Medical student advocacy: 4 tips for effective lawmaker visits

Brendan Murphy , Senior News Writer

Medical students do not yet have all the scientific or clinical know-how their future profession requires, but they typically possess abundant enthusiasm. That passion can be harnessed for effective advocacy on behalf of patients and physicians.

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A recent AMA panel discussion—“Your Voice, Your AMA: Health Care Advocacy and the New Administration”—offers insight on the advocacy landscape for medical students looking to get involved. It also gives students a playbook for what they need to do to effectively communicate with policy makers.

The 2021 AMA Medical Student Advocacy Conference, March 4-5, gives medical students the tools to advocate on crucial health care issues. Held virtually because of the pandemic, to connect with industry experts, political insiders and members of Congress. For medical students looking to begin a career in advocacy, these tips on effective communication with politicians—offered during the panel discussion—provide a jumping-off point.



Advocacy and patient care go hand in hand. Just as now is the time medical students are learning key clinical skills, it’s also the time to learn key advocacy skills.

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“There’s no better time to start than now as an advocate,” said Todd Askew, the AMA’s senior vice president of advocacy. “It’s not an option. It’s an obligation you have to provide for the needs of your patients in all ways. You have to bring to it that conviction that this is what you are supposed to be doing. This is not “I hope they will listen to me.” It’s your job. You can’t be intimidated, and you can’t be put off. ... These people are never going to hear you if you don’t try to speak with them. So jump in.” Learn how adversity has driven one medical student’s congressional advocacy.

As a medical student, you are typically going to advocate on issues that affect you and your patients, such as scope of practice or medical student-loan forgiveness. While politicians are key policymakers, they may not have a total understanding of the landscape—particularly when it comes to medical training.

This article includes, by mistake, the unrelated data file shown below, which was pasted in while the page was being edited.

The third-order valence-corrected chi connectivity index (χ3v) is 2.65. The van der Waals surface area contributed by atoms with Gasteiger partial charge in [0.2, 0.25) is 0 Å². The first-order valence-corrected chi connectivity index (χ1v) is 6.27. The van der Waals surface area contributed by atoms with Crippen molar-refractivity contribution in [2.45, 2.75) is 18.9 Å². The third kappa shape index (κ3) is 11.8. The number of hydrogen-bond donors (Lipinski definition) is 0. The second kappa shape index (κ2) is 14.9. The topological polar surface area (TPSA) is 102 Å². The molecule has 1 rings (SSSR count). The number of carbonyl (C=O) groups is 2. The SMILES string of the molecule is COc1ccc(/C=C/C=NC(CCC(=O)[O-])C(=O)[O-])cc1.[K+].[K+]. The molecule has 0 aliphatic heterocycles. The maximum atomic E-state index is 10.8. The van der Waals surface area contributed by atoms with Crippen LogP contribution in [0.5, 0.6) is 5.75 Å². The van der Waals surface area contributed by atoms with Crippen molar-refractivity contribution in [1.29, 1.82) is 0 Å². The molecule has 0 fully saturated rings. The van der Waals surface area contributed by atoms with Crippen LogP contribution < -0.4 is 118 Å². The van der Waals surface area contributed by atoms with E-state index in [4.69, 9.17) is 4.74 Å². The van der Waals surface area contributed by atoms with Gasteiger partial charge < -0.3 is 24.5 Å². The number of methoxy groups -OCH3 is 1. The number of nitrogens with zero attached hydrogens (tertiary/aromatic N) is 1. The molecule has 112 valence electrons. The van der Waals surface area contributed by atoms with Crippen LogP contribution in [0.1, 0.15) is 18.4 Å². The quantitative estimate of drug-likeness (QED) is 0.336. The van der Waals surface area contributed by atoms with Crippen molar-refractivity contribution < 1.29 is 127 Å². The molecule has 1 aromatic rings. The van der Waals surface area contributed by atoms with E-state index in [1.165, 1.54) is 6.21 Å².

“Legislators know a lot of things,” said Jenny Young, director of membership for the Virginia Medical Society. “One thing they don’t necessarily know about is medical education. They don’t understand that after you graduate medical school you are a doctor, but you still have three to eight years before you are allowed to practice independently.”

Check out this great advice on how to get involved in advocacy as a medical student.

Who better to offer advice on effective communication with policymakers than those who have done it for years?

“One thing we do in Virginia that is great is [medical students] have access to some of the top physician lobbyists out there through our state medical society,” Young said.

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Contacting those people can prove helpful, according to Young.

“Reach out to them and ask, how do you talk to a legislator? See if you can get a Zoom session and see how you can be an advocate for your profession and your patients.”

Handy talking points and relevant data are only part of the preparation. You also have to be ready for pushback.

“It can be a really tough thing when you are going to talk to a legislator who you know, off the bat, based on previous comments or voting record, isn’t going to agree with you,” Young said. “The first thing I’ll say is if you are talking to them and they start to argue with you, do not argue with them back. That’s kind of a basic thing. “Prepare yourself for that conversation as you would for a difficult conversation with a patient. Come to that room and that conversation with all the data and facts that you can.”